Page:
While researching the documents from the end of the 18th and throughout the 19th centuries, one encounters time and time again, the two by-names, "Rebmeisters" or "the Rothen" (or simply "Rothen") also called, "Rothenpeters". It is too tedious to explain exactly how it was gradually possible for me to distinguish between the "Rebmeisters" and the "Rothen". This dichotomy started early on, probably with the grandchildren of the propositus. The propositus had two sons, the younger Martin, whose line died out with the generation of his great-grandsons, and the older Hans Ulrich, who is the propositus of all later and current Bruehlmeiers. He again had two sons with descendants, namely Adam (1675 – 1743; FT 882) and Leonz (1692 – 1752; FT 868). We only find the by-name, "the Rothen", with descendants of Adam, and those, however, only starting with his three grandchildren, the brothers Peter, Johann and Josef. Therefore, they must have received the common designation from their father, Leonz (1713 – 1792; FT 1) or – perhaps but rather improbably – from their grandfather Adam. Besides these three families, there was only one more family with descendants at the beginning of the 19th century, namely the one from Mathe Leonz. He was acting as Rebmeister, just like his father had before him. All their descendants belonged to the Rebmeister-line, which was less numerous, but had more political influence. The cloistral titles and positions, (court, Marian council, tax Meier) as well as important political offices (mayor, judge, state council) were held exclusively by members of this line, beginning with Hans Ulrich (FT 883), via the younger of both sons (Leonz FT 868, not Adam). His older son, Johann Konrad (FT 897), succeeded Hans Ulrich and after Johann Konrad’s early death, was succeeded by his brother, Joseph Leonz (FT 866). Joseph Leonz was succeeded by his son, Mathe Leonz Brühlmeier-Wetzel (FT 43) who was subsequently succeeded by his sons, Kaspar Leonz Brühlmeier-Steimer (FT 53) and Mathe Leonz Brühlmeier-Merkli (FT 49). [His son (also Kaspar) was a beer brewer and got into financial trouble over sureties.] He (Mathe Leonz Brühlmeier-Merkli) must therefore have been sought after as bail bondsman and thus, probably had a very good reputation. In the Rebmeister-line, we can also find a nun (daughter of Mathe Leonz, FT 43) and a priest (Johann Konrad Brühlmeier, FT 134, grandson of Mathe Leonz). As an heir of the Rebmeister-family, he (Johann Konrad Brühlmeier) was also in a position to donate a piece of land to the parish for the erection of the new St. Sebastian’s church in Wettingen. Today, the Rebmeister-line has died out in Switzerland, but lives on in America, because Kaspar Bruehlmeier-Beetschen (FT 150), a grandson of the well-known Mayor Kaspar Bruehlmeier, emigrated in 1869 and became the propositus of a numerous posterity.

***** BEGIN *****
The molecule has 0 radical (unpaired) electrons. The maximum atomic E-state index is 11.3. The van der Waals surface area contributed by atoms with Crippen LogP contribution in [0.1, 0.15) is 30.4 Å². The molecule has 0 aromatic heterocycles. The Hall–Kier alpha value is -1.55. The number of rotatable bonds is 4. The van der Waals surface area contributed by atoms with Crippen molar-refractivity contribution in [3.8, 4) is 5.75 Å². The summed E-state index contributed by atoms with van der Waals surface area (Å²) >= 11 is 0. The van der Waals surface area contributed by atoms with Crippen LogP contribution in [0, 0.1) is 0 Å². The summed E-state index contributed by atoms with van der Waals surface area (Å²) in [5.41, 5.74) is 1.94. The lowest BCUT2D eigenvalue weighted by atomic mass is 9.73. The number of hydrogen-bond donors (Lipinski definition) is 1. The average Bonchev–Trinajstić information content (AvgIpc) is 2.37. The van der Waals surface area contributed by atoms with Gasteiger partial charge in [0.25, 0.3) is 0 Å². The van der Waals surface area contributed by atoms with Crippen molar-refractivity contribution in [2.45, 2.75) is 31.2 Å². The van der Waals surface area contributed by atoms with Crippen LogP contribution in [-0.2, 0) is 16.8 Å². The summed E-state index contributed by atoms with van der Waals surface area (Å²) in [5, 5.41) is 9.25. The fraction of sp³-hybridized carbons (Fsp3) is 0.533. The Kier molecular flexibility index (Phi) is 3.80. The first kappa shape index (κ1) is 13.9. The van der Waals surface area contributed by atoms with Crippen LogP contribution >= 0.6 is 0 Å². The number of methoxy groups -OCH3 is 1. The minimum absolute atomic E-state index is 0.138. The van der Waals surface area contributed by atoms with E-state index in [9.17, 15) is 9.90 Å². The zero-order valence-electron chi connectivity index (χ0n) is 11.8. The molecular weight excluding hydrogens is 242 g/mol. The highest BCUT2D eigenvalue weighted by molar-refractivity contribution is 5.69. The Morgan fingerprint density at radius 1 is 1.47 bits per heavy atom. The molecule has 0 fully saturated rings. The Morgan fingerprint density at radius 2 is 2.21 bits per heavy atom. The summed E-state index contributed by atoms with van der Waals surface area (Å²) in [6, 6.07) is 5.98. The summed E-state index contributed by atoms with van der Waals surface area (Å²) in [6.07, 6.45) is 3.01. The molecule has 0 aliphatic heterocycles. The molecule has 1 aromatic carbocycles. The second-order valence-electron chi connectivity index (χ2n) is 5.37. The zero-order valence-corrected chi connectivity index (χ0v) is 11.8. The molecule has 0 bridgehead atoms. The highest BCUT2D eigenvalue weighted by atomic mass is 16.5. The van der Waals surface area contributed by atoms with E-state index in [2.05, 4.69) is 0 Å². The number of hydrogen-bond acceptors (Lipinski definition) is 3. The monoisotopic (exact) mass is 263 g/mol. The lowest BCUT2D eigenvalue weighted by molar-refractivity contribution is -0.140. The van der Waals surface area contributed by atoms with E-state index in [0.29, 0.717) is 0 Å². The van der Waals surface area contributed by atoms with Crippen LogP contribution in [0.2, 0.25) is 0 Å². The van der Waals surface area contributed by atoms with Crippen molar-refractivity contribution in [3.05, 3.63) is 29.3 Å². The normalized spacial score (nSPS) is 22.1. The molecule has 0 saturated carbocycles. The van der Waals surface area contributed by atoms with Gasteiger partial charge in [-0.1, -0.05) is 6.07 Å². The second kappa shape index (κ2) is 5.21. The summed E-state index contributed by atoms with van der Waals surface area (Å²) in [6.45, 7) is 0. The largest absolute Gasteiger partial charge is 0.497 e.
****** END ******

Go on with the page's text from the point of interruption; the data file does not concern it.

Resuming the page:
It should be mentioned that the office of the Rebmeister was obviously very prestigious. Already the propositus, Martin Meier, called Bruehlmeier, is mentioned as the Rebmeister of the abbey in Muri [a town about twenty miles from Wettingen; this abbey owned land in Wettingen] at the occasion of the birth of his daughter Maria. The later by-name "Rebmeisters" however, is not referring to the abbey in Muri, but to the administration of the vineyards of the abbey in Wettingen. The abbey typically hired day laborers or farmers with small land holdings to work in the vineyards. These workers were directed and supervised by the Rebmeister. He was responsible for the timely completion of all tasks and for a high quality of wine.